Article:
Obama: Al Qaeda near end after decade of Afghan war
WASHINGTON (Reuters) - President Barack Obama, marking the 10th anniversary of the U.S. military campaign in Afghanistan, said on Thursday that al Qaeda was on the ropes but "enormous challenges" remain to rebuild the country.
"In delivering justice to Osama bin Laden and many other al Qaeda leaders, we are closer than ever to defeating al Qaeda and its murderous network," Obama said in a statement.
A U.S. drone strike a week ago killed Anwar al-Awlaki, a militant American-born propagandist viewed as "chief of operations" for al Qaeda in Yemen. That was the latest killing of top al Qaeda officials since the shooting of bin Laden at his hide-out in Pakistan in May.
The United States and its allies launched the Afghan war on October 7, 2001, to topple the Taliban government sheltering the al Qaeda leadership responsible for the September 11 attacks on the United States that killed nearly 3,000 people.
Covert U.S. strikes against militants have grown significantly under Obama, particularly in the lawless region along the Afghanistan-Pakistan border, marking a U.S. policy success compared with mixed results from the wider war.
Obama acknowledged "enormous challenges that remain in Afghanistan" -- alluding to violence in which nearly 1,800 U.S. personnel have died, assassinations of government figures and deep corruption -- but still he claimed progress.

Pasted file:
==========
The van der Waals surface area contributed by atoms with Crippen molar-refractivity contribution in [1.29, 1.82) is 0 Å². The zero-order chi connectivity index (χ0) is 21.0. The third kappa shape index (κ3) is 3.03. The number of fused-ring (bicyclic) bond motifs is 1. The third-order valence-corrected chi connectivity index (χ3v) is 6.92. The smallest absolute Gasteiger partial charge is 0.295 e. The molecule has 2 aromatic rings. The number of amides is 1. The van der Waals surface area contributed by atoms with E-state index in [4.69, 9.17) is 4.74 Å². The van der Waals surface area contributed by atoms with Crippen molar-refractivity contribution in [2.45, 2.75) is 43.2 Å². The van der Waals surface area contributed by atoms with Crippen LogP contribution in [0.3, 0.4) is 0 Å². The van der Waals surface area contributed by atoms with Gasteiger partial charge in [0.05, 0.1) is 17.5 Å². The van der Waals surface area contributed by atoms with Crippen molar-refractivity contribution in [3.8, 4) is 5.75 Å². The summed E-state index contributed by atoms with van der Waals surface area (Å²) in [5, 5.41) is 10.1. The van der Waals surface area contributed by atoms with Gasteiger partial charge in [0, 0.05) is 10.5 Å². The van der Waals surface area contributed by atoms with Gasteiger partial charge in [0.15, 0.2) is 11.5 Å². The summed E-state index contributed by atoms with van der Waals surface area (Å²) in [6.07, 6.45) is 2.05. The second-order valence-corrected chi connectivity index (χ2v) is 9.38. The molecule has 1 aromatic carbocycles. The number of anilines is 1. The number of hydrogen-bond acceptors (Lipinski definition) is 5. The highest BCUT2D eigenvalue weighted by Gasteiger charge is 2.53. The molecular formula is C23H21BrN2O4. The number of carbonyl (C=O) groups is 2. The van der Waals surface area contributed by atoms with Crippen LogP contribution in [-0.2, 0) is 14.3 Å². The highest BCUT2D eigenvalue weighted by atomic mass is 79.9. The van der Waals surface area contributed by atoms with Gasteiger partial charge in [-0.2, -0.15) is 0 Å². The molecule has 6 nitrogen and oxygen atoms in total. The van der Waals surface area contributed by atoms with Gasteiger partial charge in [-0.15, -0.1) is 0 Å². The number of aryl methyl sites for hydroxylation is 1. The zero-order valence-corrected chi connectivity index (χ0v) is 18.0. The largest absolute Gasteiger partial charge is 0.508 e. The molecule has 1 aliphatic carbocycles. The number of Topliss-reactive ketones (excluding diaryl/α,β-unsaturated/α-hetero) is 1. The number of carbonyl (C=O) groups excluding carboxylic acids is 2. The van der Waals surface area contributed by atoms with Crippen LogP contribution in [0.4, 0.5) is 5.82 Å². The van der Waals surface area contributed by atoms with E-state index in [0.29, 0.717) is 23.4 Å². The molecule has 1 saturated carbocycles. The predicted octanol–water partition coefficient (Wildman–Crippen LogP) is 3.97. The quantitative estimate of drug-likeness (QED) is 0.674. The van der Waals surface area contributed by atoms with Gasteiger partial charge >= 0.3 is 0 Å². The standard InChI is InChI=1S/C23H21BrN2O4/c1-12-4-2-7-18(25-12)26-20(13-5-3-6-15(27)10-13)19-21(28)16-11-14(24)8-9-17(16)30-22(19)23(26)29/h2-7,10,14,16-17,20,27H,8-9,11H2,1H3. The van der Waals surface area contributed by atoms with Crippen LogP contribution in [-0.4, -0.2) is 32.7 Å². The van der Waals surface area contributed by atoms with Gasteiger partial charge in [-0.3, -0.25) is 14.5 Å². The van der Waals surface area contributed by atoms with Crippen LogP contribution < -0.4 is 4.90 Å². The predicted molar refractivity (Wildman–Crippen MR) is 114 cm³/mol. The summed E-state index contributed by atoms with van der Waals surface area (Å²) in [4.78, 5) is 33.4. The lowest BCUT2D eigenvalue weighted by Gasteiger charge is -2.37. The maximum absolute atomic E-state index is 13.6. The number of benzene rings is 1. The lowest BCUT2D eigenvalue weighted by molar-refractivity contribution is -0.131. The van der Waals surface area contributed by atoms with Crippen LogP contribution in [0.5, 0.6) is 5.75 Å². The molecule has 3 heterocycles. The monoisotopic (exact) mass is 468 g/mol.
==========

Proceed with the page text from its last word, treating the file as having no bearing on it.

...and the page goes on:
"We've pushed the Taliban out of its key strongholds, Afghan security forces are growing stronger, and the Afghan people have a new chance to forge their own future," he said.
"A POSITION OF STRENGTH"
Washington's war strategy has been complicated by Pakistan, which Obama said during a White House news conference on Thursday had resisted cutting ties with "unsavory characters" as it hedged its bets on Afghanistan's future.
White House press secretary Jay Carney said the U.S. strategy had suffered setbacks and successes in Afghanistan but the president's prime goal to "disrupt, dismantle and ultimately defeat al Qaeda" was on track.
NATO, which now heads the Afghan mission, says the overall security situation in Afghanistan has improved and Taliban attacks have declined. But dangers remain.
Afghan President Hamid Karzai, himself the target of a recent assassination plot, acknowledged in a BBC interview on Friday his government and its foreign backers had failed to provide security to ordinary Afghans.
Violence has mounted, with the U.S. embassy in Kabul attacked by militants last month and former Afghan President Burhanuddin Rabbani, who was leading negotiations with militants to end the war, was killed at home on September 20.
The United States will withdraw 10,000 troops from Afghanistan by year-end and 23,000 more by next summer, as the United States and its NATO allies work toward handing over security to full Afghan control by the end of 2014.
"After a difficult decade, we are responsibly ending today's wars from a position of strength," Obama said.
(Reporting by Alister Bull; Editing by John O'Callaghan and Philip Barbara)
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